Right now, I’m not reading anything from the library, or anything; I’m between books, having just finished The Haunting Season. I have to add, though, that library use has really helped me both find and follow up on authors. I knew I liked Wilkie Collins but it’s been fantastic to have easy access to so much of his work, especially the more obscure titles (my library has a Project Gutenberg subscription so they’re all accessible as ebooks, and some are available in hard copy). Enjoying Peter Straub last month meant I searched for more of his work and was delighted to find Ghost Story. I got fully hooked on Daniel Abraham after reading The Dragon’s Path and bought two of the intermediate books in the series for cheap through ABE Books, while reserving those volumes the library system does have. It’s just so nice.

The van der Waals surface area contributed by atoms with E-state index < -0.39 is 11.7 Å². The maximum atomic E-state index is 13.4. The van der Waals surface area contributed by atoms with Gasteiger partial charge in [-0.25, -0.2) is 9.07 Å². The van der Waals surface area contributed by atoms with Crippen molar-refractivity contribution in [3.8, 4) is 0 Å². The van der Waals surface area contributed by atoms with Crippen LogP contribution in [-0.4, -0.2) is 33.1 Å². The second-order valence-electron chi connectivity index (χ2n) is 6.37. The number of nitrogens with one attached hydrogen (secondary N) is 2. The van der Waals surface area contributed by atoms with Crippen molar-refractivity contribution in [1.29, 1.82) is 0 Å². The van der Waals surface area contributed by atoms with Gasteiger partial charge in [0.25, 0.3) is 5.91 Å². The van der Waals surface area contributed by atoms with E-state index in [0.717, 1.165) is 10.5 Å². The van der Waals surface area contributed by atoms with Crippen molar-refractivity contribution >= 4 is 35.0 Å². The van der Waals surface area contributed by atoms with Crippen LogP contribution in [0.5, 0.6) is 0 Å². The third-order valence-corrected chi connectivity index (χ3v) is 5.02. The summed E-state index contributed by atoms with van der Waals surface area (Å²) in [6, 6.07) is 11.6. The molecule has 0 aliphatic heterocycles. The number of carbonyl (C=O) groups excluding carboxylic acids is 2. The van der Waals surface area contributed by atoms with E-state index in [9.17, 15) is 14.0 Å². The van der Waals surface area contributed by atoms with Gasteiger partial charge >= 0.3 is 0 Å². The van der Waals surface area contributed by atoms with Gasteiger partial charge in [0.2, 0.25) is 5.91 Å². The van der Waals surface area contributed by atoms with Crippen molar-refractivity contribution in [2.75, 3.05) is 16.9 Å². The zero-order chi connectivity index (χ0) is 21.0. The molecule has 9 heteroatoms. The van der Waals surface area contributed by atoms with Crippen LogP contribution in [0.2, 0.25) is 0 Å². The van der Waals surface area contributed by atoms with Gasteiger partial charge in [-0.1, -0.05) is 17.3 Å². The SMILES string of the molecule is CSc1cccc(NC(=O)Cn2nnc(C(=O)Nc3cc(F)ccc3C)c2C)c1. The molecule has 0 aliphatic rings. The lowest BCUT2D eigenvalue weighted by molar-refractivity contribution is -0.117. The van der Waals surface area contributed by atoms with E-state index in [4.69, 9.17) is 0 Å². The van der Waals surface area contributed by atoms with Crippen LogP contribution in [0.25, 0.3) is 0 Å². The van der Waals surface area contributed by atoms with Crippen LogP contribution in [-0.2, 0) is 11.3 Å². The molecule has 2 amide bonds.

RIP XVII: a halfway check-in

I’ve been terrible at blogging again recently, but I’ve been reading absolutely loads—including a fabulously enjoyable first half of the R.I.P. challenge! Below, I sum up my thoughts on the part of September’s reading that took place in the realms of horror, thriller, suspense, dark fantasy, supernatural, etc.